A Miami County church hopper


By Christina Ryan Claypool - Contributing Columnist



I am a self-admitted church hopper or at least I have been for almost a year now. Late last summer, I embarked on a project, “52 churches in 52 weeks.” If you Google this title, you’ll find that other individuals have taken this same journey.

So far, I have visited about 44 different churches, all but three of them located in Miami County. I have attended Methodist, Lutheran, Baptist, Nazarene, Presbyterian, Apostolic, United Church of Christ, Church of God, Brethren, Catholic, Assemblies of God, and non-denominational services, and the list goes on.

When my husband and I relocated to Miami County a few years ago, one of the questions people frequently asked us was, “Where do you attend church?” However, this might be the wrong question if you are trying to decide whether you share a similar faith experience and denominational or theological stance.

After all, statistics from the website www.city-data.com reveal that the largest population growth in religious attendance in Miami County is in the category of those who do not attend at all. In a county of approximately 104,224 people estimated by July 2015 data from the United States Census Bureau, currently about 64,347 individuals are not attending or claiming affiliation with a religious group.

This is a 21 percent increase from the 52,998 individuals who claimed no religious affiliation in 2000 when there were approximately 99,000 residents. Of course, this dramatic rise must be adjusted for the population growth that has occurred in Miami County.

This is not a phenomenon peculiar to Miami County as nationwide especially mainline denominational churches have seen a tremendous decline in attendance in recent years. This is often attributed to the large proportion of the young adult (millennial) population who are not church-goers.

It was this statistic about those with no religious affiliation which originally spurred me to investigate the churches in Miami County. This began as a private project for possible publication, because while completing a master’s degree in ministry some years ago, my studies included a personal emphasis on church growth.

The project was eventually accepted as my research report to fulfill a Leadership Troy requirement. As a part of the 2016 class of Leadership Troy, it has been an interesting journey documenting my experience visiting dozens of our county’s houses of worship to prepare to write a report not about specific churches, but about the local faith community in general.

I hope to let you in on the results in a few months, but for now, if I haven’t visited your Miami County church or other religious fellowship, temple, etc., and you would like me to, please send me an email, being sure to include service times and location. In my report, one of the items to be addressed is that some religious establishments are neglecting Internet postings through a website, blog, or Facebook page regarding basic information like service times. Although there are also fellowships that are doing an exemplary job of having an Internet presence to get their information out.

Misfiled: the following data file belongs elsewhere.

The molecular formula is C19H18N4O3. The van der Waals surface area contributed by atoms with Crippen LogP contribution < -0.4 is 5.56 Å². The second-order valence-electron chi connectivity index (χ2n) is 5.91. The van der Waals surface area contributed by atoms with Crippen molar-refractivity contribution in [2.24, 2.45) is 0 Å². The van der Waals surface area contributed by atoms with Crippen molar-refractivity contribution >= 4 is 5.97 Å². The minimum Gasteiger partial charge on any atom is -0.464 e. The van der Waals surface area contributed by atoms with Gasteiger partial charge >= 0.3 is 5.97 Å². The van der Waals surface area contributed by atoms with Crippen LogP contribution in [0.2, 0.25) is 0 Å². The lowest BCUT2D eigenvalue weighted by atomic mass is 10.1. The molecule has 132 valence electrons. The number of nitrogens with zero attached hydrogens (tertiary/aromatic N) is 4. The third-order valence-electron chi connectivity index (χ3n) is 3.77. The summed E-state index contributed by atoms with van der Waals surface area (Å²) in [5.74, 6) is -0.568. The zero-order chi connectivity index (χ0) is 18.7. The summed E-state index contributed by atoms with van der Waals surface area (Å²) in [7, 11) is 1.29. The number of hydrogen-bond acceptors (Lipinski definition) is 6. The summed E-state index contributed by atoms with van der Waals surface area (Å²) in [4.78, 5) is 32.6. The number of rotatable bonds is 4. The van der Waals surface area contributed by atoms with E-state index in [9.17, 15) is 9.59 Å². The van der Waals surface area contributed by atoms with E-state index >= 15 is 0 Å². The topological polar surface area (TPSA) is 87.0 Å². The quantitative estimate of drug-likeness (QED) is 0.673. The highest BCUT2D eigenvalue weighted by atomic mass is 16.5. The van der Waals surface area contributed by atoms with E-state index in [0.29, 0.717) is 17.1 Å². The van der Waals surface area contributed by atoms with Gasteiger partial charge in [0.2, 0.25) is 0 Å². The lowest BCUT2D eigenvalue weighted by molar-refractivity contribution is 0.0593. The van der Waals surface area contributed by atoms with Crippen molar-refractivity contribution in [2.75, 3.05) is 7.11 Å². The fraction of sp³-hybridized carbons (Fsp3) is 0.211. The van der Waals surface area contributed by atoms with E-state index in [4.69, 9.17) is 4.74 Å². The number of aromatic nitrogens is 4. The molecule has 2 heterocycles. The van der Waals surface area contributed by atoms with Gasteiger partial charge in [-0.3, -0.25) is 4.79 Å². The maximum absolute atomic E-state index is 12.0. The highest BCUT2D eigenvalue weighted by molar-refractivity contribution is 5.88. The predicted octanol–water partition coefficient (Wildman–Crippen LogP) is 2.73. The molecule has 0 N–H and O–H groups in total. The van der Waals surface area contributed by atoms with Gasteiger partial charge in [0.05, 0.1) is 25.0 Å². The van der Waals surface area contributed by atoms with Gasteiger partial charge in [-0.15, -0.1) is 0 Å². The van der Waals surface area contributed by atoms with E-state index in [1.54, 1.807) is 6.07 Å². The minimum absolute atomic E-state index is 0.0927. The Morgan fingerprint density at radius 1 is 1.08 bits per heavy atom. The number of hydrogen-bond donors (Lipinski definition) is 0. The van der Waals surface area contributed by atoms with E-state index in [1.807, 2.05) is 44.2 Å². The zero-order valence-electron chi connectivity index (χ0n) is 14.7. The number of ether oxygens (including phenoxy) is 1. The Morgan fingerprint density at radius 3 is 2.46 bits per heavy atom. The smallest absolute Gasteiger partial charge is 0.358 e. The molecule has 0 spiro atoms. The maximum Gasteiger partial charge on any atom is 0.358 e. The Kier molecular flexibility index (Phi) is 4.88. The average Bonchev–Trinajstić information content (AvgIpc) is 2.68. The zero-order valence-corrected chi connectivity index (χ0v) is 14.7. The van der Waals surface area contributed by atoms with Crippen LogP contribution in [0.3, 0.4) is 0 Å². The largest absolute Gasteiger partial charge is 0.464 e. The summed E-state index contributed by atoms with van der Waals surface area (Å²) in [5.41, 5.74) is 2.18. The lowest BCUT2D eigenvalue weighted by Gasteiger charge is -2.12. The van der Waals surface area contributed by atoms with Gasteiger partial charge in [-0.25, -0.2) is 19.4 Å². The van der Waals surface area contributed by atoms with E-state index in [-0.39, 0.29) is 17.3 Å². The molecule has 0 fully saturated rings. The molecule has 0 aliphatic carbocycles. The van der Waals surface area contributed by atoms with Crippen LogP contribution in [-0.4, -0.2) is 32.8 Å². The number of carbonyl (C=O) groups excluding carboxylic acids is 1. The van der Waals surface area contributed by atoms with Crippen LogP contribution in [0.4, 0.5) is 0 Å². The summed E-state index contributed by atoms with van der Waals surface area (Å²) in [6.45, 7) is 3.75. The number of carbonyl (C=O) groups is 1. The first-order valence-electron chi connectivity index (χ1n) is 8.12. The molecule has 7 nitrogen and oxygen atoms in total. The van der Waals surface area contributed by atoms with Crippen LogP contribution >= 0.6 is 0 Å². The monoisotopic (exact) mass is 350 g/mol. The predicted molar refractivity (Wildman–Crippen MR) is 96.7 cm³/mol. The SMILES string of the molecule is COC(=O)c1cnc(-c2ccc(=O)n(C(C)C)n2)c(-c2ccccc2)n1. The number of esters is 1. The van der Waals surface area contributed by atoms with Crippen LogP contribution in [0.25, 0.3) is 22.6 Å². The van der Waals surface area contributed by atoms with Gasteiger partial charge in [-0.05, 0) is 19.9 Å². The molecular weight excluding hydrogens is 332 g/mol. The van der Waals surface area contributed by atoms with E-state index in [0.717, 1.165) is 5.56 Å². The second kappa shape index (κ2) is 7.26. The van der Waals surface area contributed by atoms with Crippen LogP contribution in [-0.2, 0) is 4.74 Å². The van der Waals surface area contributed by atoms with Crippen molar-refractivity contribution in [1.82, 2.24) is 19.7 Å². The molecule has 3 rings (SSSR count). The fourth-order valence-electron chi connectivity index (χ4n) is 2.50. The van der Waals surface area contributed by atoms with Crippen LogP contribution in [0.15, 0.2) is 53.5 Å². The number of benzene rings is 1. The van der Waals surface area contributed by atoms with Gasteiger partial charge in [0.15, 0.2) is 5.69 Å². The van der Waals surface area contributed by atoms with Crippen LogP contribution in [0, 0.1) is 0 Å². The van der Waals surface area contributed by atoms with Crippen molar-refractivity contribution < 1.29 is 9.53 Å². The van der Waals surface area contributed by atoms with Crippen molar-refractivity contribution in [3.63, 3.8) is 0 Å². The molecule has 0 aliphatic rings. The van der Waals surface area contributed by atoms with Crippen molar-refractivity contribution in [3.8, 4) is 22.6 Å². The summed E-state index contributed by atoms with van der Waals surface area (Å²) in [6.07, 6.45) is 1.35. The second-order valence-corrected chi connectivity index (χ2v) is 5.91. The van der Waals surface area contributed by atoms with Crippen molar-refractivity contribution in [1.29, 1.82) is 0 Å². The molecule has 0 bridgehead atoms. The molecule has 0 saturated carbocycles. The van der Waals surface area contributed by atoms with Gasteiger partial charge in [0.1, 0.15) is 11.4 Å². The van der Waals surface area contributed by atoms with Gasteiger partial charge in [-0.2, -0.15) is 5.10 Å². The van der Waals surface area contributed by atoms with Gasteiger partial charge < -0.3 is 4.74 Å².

On a positive note, I have been profoundly changed on this path. About halfway through the project, there was a Sunday when my husband and I visited a West Milton congregation. As the sunlight streamed through the stained glass windows, tears filled my eyes. Not tears of sadness, but of gratitude for what I have witnessed in fellowships all across our county. Whether it was 30 elderly seniors gathered in a century-old brick building singing traditional hymns or hundreds of people of all ages clapping and making a joyful noise in a converted bowling alley, I have been privileged to observe local residents expressing their faith.

Witnessing the zeal of many church attendees reminded me that there are citizens who still care deeply about this nation, and about this community. Those who want to do the right thing and support the schools, the elderly, the poor, the sick, and to battle the county’s heroin epidemic like the 40 plus area churches that joined together for the Hope over Heroin event in July.

I gleaned all this information from reading church bulletins listing numerous outreaches mostly led by volunteers, and by listening to heartfelt Sunday morning prayers and sermons. I have been blessed by friendliness and inspired by devout dedication, relieved to find that there are thousands of wonderful believers alive and well in Miami County.

To be continued …

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By Christina Ryan Claypool

Contributing Columnist

Christina Ryan Claypool is an award-winning freelance journalist and inspirational speaker. Contact her through her website at www.christinaryanclaypool.com

Christina Ryan Claypool is an award-winning freelance journalist and inspirational speaker. Contact her through her website at www.christinaryanclaypool.com

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